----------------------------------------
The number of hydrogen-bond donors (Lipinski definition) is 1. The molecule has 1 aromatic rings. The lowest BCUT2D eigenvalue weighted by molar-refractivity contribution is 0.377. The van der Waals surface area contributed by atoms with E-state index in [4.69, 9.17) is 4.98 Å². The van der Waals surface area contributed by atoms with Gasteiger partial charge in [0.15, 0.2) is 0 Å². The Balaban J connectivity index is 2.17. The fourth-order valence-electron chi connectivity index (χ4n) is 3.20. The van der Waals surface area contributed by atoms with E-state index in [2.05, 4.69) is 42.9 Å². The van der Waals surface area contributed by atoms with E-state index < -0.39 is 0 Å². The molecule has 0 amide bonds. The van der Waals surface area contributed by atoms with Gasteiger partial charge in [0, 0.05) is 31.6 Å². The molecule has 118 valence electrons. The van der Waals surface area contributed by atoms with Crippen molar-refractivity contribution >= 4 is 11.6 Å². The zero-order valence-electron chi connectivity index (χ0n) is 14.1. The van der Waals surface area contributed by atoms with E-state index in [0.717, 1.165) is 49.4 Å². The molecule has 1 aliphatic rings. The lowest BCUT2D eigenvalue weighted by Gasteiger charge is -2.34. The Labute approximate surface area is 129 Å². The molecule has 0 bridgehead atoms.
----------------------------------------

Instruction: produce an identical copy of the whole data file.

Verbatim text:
The number of hydrogen-bond donors (Lipinski definition) is 1. The molecule has 1 aromatic rings. The lowest BCUT2D eigenvalue weighted by molar-refractivity contribution is 0.377. The van der Waals surface area contributed by atoms with E-state index in [4.69, 9.17) is 4.98 Å². The van der Waals surface area contributed by atoms with Gasteiger partial charge in [0.15, 0.2) is 0 Å². The Balaban J connectivity index is 2.17. The fourth-order valence-electron chi connectivity index (χ4n) is 3.20. The van der Waals surface area contributed by atoms with E-state index in [2.05, 4.69) is 42.9 Å². The van der Waals surface area contributed by atoms with E-state index < -0.39 is 0 Å². The molecule has 0 amide bonds. The van der Waals surface area contributed by atoms with Gasteiger partial charge in [0, 0.05) is 31.6 Å². The molecule has 118 valence electrons. The van der Waals surface area contributed by atoms with Crippen molar-refractivity contribution >= 4 is 11.6 Å². The zero-order valence-electron chi connectivity index (χ0n) is 14.1. The van der Waals surface area contributed by atoms with E-state index in [0.717, 1.165) is 49.4 Å². The molecule has 1 aliphatic rings. The lowest BCUT2D eigenvalue weighted by Gasteiger charge is -2.34. The Labute approximate surface area is 129 Å². The molecule has 0 bridgehead atoms.